The RSPCA argued yesterday that the controversial export trade in live sheep to France for slaughter was underpinned by this case of mistaken, or falsified, identity.
The slaughtered British lambs are marked with a French abattoir meat inspection stamp - as opposed to the UK abattoir stamp on British carcass imports. This renders them 'French-Produced', and French consumers are willing to pay a large premium for the meat.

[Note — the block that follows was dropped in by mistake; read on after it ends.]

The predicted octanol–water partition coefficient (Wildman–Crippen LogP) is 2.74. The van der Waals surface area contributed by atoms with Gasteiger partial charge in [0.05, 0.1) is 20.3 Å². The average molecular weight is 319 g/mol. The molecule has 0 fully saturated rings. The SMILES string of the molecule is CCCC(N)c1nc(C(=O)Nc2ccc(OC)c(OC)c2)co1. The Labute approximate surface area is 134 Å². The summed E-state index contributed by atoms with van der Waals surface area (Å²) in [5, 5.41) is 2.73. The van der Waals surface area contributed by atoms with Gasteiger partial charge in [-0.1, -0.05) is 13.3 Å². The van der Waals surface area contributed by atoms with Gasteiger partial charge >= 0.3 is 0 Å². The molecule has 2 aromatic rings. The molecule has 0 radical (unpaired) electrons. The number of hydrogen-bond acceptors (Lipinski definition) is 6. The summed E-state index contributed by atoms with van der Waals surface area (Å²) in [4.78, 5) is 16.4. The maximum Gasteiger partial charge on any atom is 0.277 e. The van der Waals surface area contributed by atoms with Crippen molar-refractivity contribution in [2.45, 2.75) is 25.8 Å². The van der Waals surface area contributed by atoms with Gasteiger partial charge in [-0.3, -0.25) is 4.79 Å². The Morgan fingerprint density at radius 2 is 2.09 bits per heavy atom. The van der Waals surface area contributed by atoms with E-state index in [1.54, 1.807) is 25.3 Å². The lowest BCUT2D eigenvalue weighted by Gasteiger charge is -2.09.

It is estimated that during 1993 live sheep exports from Britain will exceed 2 million after reaching 1.4 million last year. Of those, four out of five go to France. Organisations such as the RSPCA and Compassion in World Farming argue that the long lorry journeys involved are cruel and unnecessary.
According to a report prepared by the Meat & Livestock Commission for the RSPCA, it costs four times as much to transport a live animal to France than a carcass. Yet the premium paid for the so-called French-produced meat makes it worthwhile.
The 12 European Union states are currently debating new rules for the transport of farm animals.Reuse content